(China among other countries made Declarations and statements on UNCLOS, here are some quotations.

[Australia]: Declaration of 21 March 2002 under articles 287 and 298 of the United Nations Convention on the Law of the Sea
The Government of Australia declares, under paragraph 1 of article 287 of the United Nations Convention on the Law of the Sea done at Montego Bay on the tenth day of December one thousand nine hundred and eighty-two that it chooses the following means for the settlement of disputes concerning the interpretation or application of the Convention, without specifying that one has precedence over the other:
(a) The International Tribunal for the Law of the Sea established in accordance with Annex VI of the Convention; and
(b) The International Court of Justice.
The Government of Australia further declares, under paragraph 1 (a) of article 298 of the United Nations Convention on the Law of the Sea done at Montego Bay on the tenth day of December one thousand nine hundred and eighty-two, that it does not accept any of the procedures provided for in section 2 of Part XV ( including the procedures referred to in paragraphs (a) and (b) of this declaration) with respect of disputes concerning the interpretation or application of articles 15, 74 and 83 relating to sea boundary delimitations as well as those involving historic bays or titles.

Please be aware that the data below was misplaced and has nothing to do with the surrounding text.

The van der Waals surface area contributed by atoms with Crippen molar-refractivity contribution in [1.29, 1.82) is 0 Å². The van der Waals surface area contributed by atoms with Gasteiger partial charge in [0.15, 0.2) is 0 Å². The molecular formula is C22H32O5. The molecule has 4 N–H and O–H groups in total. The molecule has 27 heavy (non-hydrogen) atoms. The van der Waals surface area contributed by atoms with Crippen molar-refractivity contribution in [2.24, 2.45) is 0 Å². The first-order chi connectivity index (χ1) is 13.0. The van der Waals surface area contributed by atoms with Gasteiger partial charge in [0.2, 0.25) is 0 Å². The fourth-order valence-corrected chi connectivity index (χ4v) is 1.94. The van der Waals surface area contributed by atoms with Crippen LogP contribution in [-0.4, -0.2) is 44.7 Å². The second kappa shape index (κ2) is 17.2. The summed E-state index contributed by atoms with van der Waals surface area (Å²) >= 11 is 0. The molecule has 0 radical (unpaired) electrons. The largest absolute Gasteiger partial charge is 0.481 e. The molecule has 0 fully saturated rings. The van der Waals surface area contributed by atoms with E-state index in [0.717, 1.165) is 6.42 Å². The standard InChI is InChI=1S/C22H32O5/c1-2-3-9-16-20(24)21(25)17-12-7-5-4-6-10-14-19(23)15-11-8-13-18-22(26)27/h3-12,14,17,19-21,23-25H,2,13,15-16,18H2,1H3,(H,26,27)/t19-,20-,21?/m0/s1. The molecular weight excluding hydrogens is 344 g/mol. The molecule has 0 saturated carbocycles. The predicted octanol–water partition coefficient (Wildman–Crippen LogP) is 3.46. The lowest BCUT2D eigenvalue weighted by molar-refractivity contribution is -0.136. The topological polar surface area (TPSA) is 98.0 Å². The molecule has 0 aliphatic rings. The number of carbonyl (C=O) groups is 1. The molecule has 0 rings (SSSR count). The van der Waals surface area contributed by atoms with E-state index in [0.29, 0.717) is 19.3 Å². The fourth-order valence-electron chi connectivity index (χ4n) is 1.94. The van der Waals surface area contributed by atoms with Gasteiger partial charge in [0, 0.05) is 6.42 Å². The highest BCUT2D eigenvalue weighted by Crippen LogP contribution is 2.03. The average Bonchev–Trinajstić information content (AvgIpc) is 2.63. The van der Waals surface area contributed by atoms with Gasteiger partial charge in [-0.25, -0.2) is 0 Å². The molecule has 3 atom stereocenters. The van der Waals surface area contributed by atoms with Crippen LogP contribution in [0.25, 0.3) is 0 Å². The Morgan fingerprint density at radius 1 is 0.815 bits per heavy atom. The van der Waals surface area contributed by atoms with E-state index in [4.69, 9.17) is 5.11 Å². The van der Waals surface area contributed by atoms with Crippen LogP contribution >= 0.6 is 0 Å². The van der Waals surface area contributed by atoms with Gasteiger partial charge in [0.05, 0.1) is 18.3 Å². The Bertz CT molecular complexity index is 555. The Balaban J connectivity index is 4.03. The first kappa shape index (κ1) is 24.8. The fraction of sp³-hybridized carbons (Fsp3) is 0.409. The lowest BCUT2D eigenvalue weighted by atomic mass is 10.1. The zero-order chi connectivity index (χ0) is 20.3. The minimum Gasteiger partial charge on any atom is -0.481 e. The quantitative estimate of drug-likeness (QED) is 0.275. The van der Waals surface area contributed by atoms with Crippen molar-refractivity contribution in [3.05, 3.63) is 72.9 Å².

These declarations by the Government of Australia are effective immediately.

[Spain]: Declaration made after ratification (19 July 2002)
Declarations under articles 287 and 298:
Pursuant to article 287, paragraph 1, the Government of Spain declares that it chooses the International Tribunal for the Law of the Sea and the International Court of Justice as means for the settlement of disputes concerning the interpretation or application of the Convention.
The Government of Spain declares, pursuant to the provisions of article 298, para. 1(a) of the Convention, that it does not accept the procedures provided for in part XV, section 2, with respect to the settlement of disputes concerning the interpretation or application of articles 15, 74 and 83 relating to sea boundary delimitations, or those involving historic bays or titles.

[United Kingdom of Great Britain and Northern Ireland]: 7 April 2003
Declaration pursuant to article 298, paragraph 1 of the United Nations Convention on the Law of the Sea:
".....the United Kingdom of Great Britain and Northern Ireland does not accept any of the procedures provided for in section 2 of Part XV of the Convention with respect to the categories of disputes referred to in paragraph 1(b) and (c) of article 298."

[China]: Declaration made after ratification (25 August 2006)
Declaration under article 298:
The Government of the People's Republic of China does not accept any of the procedures provided for in Section 2 of Part XV of the Convention with respect to all the categories of disputes referred to in paragraph 1 (a) (b) and (c) of Article 298 of the Convention.)